Purchase this article with an account.
Amrita Puri, David Whitney, Charan Ranganath; Facilitatory effects of expectation on object discrimination. Journal of Vision 2008;8(6):136. doi: https://doi.org/10.1167/8.6.136.
Download citation file:
© ARVO (1962-2015); The Authors (2016-present)
Although it is well known that expectation of low-level attributes (locations and features) can facilitate processing of simple visual stimuli, less is known regarding effects of expectation on processing of more complex, real-world stimuli. Here, a series of experiments reveals effects of object category expectation on performance of a visual discrimination task. Participants viewed morphed images composed of varying ratios of pairs of faces or places and indicated which original face or place dominated each image. Cues preceding each image could be valid (60% of trials), neutral (20% of trials) or invalid (20% of trials) with respect to object category. Performance was measured across a range of difficulty levels, generating separate psychometric and chronometric functions for each validity condition. Valid cues resulted in faster reaction times (RTs) relative to neutral and invalid cues, and steeper psychometric functions relative to the invalid condition, indicating facilitated discrimination after valid category expectation. Inspection of the chronometric functions confirmed that the RT facilitation does not reflect priming of the response. Furthermore, this expectation-dependent facilitation could not be explained by attention to spatial location or to low-level stimulus attributes. These findings demonstrate that expectation at the level of object categories can facilitate processing of complex visual stimuli.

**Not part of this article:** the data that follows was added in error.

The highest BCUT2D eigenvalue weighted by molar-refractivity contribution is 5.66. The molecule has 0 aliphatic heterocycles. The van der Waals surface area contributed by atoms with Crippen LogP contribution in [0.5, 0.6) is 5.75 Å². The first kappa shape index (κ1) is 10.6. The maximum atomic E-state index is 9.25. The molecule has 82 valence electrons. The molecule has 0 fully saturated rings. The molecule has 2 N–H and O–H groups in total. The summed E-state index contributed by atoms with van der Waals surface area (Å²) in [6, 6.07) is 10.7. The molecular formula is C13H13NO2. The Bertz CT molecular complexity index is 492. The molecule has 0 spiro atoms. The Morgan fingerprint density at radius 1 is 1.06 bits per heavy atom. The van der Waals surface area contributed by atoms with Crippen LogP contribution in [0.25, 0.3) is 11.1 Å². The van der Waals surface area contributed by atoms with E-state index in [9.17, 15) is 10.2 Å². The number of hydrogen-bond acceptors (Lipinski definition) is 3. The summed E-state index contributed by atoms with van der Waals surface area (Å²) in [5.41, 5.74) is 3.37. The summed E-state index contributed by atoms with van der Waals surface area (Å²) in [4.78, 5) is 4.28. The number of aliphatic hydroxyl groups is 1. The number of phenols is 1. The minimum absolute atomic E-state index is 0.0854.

This PDF is available to Subscribers Only